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A growing number of corporations have sustainability goals, according to a new study by Coyote Logistics, and are looking for the supply chain to amplify those efforts.
“Sustainable Supply Chain Management: Driving a Smarter, More Sustainable Future” found 81% of companies are more focused on sustainability today compared with three years ago, and to be successful their supply chains must play an integral role in owning sustainable initiatives across their networks.
It was conducted in partnership with market research firm Martec.
Driven by consumer preference, cost-savings, and brand reputation, companies rank environmental #sustainability high, regardless of company size or industry served, according to a study from 3PL @CoyoteLogistics. https://t.co/QTFq56yCDQ #supplychain #green— SupplyChainQuarterly (@TheQuarterly) October 1, 2020
The study included 250 global shippers across various industries, company sizes, verticals and seniority levels to explore buying habits and perceptions about the evolution toward a more sustainable supply chain.
“Currently, 70% of companies take sustainability into consideration on their RFPs, but only 25% currently have it as a requirement. As supply chain sustainability becomes increasing prevalent, that will change,” according to the report.
While other powertrain options are emerging and being piloted, diesel remains king in trucking.
Since 2010, U.S. retail sales of Class 8 vehicles that are increasingly cleaner and more fuel efficient (compared with previous model years) total 2.1 million, according to WardsAuto.com.
“Given the massive up-front price premium of zero-emissions vehicles, the availability of significant government subsidies and financing will be essential factors in the rate of ZEV adoption,” Dan Clark, head of BMO Transportation Finance, told Transport Topics. “I am not aware of any specific finance programs from either captives or noncaptives [lenders] but as a company we have seen medium-duty opportunities for financing.”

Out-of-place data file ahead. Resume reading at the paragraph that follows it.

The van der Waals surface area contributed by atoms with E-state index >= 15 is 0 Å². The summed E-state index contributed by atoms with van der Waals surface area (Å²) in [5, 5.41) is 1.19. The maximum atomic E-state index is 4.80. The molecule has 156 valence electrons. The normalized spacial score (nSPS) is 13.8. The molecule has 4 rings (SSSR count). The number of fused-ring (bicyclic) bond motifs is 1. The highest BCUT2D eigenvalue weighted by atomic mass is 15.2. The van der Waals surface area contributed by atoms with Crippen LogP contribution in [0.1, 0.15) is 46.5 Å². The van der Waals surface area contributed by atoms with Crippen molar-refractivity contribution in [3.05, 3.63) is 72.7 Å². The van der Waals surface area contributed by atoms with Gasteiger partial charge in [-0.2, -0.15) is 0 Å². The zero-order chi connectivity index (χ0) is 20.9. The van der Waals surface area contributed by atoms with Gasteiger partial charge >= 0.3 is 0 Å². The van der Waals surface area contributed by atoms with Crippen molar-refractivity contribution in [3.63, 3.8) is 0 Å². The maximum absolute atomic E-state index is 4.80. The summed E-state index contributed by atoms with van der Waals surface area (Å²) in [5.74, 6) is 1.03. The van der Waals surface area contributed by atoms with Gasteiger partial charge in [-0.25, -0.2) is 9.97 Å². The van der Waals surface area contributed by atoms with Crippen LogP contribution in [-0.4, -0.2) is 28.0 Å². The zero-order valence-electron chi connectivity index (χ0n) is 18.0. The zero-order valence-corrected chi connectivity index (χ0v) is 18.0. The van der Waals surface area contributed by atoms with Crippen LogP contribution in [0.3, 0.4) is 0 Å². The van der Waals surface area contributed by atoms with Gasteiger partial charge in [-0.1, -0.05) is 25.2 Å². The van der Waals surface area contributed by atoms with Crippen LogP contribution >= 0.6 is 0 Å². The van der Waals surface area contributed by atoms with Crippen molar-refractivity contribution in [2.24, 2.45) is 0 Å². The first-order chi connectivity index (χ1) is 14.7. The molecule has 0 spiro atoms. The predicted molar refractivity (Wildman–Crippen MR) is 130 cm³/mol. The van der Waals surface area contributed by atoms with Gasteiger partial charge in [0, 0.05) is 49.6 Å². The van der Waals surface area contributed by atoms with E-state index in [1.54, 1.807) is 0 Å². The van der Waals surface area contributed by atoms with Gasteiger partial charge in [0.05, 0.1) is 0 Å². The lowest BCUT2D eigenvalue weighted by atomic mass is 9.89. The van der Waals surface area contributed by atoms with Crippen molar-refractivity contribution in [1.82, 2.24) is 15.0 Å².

Clark said the immaturity of the ZEV market made forecasting residual values difficult as the used ZEV market will be extremely shallow until the first trade-in cycle, “which, at best, will be toward the end of the decade, but more realistically after 2030.”
Also, consumer loyalty based on sustainable efforts was clearly demonstrated in the study as 61% of respondents noted their willingness to wait longer for the delivery of their purchases if they know it’s better for the environment. Despite this, same-day and next-day delivery options are commonplace.
“Delivering on both requires a holistic, collaborative effort from all members of the supply chain,” said Mike Sinkovitz, senior vice president of Coyote Transportation Management.
Meanwhile, a growing list of suppliers of near- and zero-emission technology is aiding trucking’s role in corporate sustainability, said Luke Tonachel, director of the clean energy and fuels group at NRDC.
Calstart, a Pasadena, Calif.-based clean transportation accelerator, has been keeping a list of those suppliers, he said, through its Drive to Zero program — which anticipates ZE technology will be commercially viable by 2025 and dominate by 2040 in specific vehicle segments in the United States led by California, China, the European Union, India, Canada, Japan, Mexico and South America.
“Policies like clean vehicle standards set a level playing field for competition and promote innovation by manufacturers,” Tonachel said. “Corporations see viable [trucks] coming to market to fulfill their sustainability goals and set commitments that reinforce the market signal to manufacturers.”
What are industry executives doing to help bring more women into the fold, not only as drivers, but in leadership roles? Host Michael Freeze talks with Ellen Voie of Women In Trucking and Debora Babin Katz of TrucBrush Corp. Hear a snippet, above, and get the full program by going to RoadSigns.TTNews.com.
At the same time,“We have seen significant growth in at least companies making more goals about what they want to do to reduce social and environmental impact, too,” said Alexis Bateman, director of sustainable supply chain at MIT Center for Transportation & Logistics.
“When you get into the next step about how they are achieving it and reporting it, the results get a little murkier,” she told TT.
She said the center is looking into a new approach to using carbon offsets that have traditionally involved, for instance, planting trees. The new concept is called carbon insets — or reinvesting carbon offset money into newer technologies for the trucking industry to scale efforts that reduce overall impact.
“There’s no real standard up to this point,” Bateman said. “I think that is why there is a lot of vying right now on how it is going to run, but in some cases there would be a third party that would help manage that.”
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